Portable Solar Charger Design: Having settled on the major components, and the overall design of the portable solar charger and power panel, I began the actual layout design work. I settled on using a common hand truck purchased at a local retailer as the base on which to design the portable charger.
The hand truck was large enough to accommodate all of the components. It would work well as the batteries are heavy and unwieldy to carry around. An additional plus is that the entire charging station can be rolled into the house for security and to facilitate the battery exchange.
The Solar Power Charging Station is essentially a 20-watt solar panel connected to an SP Charge Controller. The solar panel is mounted on the hand truck so it can be pivoted at the top on a vertical plane. This allows it to be angled so as to best capture the rays of the sun, yet present a slim profile when not in use.
I added a special locking hinge that allows the angle to be easily set. The Solar Panel Battery Charge Controller moderates the output of the panel and keeps the battery from sulfating over time. A very small meter was added so I could monitor the voltage of the battery as an indicator of its charge level. T
o give added flexibility to the unit I added a small 120vac charging unit. A heavy plastic battery box is mounted on the foot of the dolly. Each of the electronic devices was mounted to the hand truck so as to be able to easily remove them. This was done so the individual components could be stored in my grounded Faraday Shield cabinet ………… just in case!
Power Panel Design
The Power Panel is simply a fixed panel that has a variety of quick connect terminals and cables that can be selected and connected with ease. It has two inputs: 12vdc (using battery clips) from the batteries currently in use) and 120vac (using a standard extension cord type connector plugged into a wall outlet). The 120vac is used when our generator is running and supplies 12vdc by powering a standard charger.
The 12vdc to 120 vac inverter is also mounted to the panel. I added a switch so I can choose between Generator/Grid 120vac or Inverter 120vac). The inverter I chose is a Power Bright PW1100. It will provide 1100 watts and draw roughly 9+ amps when used at its max capacity.
It is not a true sine wave inverter but then again I don’t need one. I do not foresee having to use the inverter all that much, but it’s nice to have it wired in and available if needed.
There are no indicator lamps as they just add to the load on the supply. The output connections are all switched and labeled to reduce confusion. I did add a 12vdc switched light (low current LED) to illuminate the panel and immediate surrounding area.
The best radios in the world are worthless unless connected to a good antenna. To complete my communications system I bought a Solarcon I-MAX 2000 24’ CB/HAM Base Station vertical antenna. I constructed a 40’ long-wire receive only antenna.
Both are mounted on the roof peak of my home and feed into my office. The roof peak is approximately 40’ high so the antennas are nicely elevated. These antennas extend the operating range of the CB and significantly improve the reception of any receiver.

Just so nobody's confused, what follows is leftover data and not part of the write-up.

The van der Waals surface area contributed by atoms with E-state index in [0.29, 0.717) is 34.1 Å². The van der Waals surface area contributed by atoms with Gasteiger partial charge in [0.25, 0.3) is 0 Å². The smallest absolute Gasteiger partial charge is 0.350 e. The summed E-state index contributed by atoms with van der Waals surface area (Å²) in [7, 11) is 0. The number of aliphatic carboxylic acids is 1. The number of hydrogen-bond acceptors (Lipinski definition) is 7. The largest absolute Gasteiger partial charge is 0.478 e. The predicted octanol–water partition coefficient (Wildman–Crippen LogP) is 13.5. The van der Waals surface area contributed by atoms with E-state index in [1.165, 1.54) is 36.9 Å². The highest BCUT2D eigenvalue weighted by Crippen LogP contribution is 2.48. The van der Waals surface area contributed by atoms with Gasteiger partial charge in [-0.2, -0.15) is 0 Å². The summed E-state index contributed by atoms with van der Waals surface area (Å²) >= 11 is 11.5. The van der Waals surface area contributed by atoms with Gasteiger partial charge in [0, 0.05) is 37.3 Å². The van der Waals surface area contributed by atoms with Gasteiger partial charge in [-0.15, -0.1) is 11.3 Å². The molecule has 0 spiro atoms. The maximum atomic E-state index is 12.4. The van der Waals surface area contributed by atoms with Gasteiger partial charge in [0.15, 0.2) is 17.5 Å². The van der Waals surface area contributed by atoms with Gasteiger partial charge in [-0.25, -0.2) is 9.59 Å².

to be on the safe side I also added a lightning arrestor. There are other antennas available but I believe that the ones I have chosen are a good compromise.
Major components of my Solar Charger, Power Panel, and the Communication Devices:
•CB Radio, Galaxy DX-2547 AM/SSB CB Base Station
•Eaton (Grundig) 750 Satellite AM/FM Stereo/Shortwave/Aircraft band Radio
•Sony CFDS05 CD/Cassette/AM/FM Radio
•Uniden 800 MHZ 300 Channel Base or Mobile Scanner (BC355N)
•Cobra HHRoadTrip Hand Held CB Radio (x4)
•Maybe: Baofeng UV5RA Ham Two Way Radio 136-174/400-480 MHz Dual-Band Transceiver
•Instapark 20W High-Efficiency Mono-crystalline Solar Panel
•HQRP Solar Panel Controller 10 AMP @ 150 Watt
•Power Bright P-1100 12vdc-120vac Inverter
•Solarcon I-MAX 2000 24’ CB/HAM Base Station Antenna
•Battery Tender 021-0156 Battery Tender Plus 12V Battery Charger True Gel Cell Model (x2)
•Mini Blue Digital Panel Voltmeter 4.5 – 30v for 9, 12, and 24 vdc (x2)
•Adjustable Drafting Table Hardware, lift up ratchet support, sold By Rockler
•Wineguard DS-3000 “J” Pipe support for antennas (x2)
•Coaxial Lightning Antenna Surge Protector LP350
•Hand Truck with air-filled tires, $60 @ Home Depot
•Misc. screws, bolts, wire, coaxial cables, etc.
•Custom mounting plate for Charge Controller, etc.
As of this writing, the Portable Solar Charger has been completed and works as designed. A “maintenance level” charger is kept on both batteries to ensure they are always fully charged. Assembly of the Power Panel is in progress and I expect it to be completed in the near future.
Below you’ll find several photos on the Portable Solar Charger and a very basic schematic for the electrical connections. They should give you an idea of how I put it together. It’s not necessary to be an electrical engineer to assemble a system like this.
All of it is basically a “plug and go” type arrangement with common components readily available off the shelf. You too can put one together and tailor it to your own needs.
Define what you want to do, what type of devices it’ll take to do it, then make a parts & components list. Be sure all of the components you’re going to put together are compatible and will give you the power you need.
Almost everything I used is available online or at your local hardware store. I did have a local metal shop fabricate an aluminum square “C” shaped plate for mounting the SP Controller and small battery charger. The purpose of the “C” shape, beyond providing a mounting plate, is to shield those two components from the weather.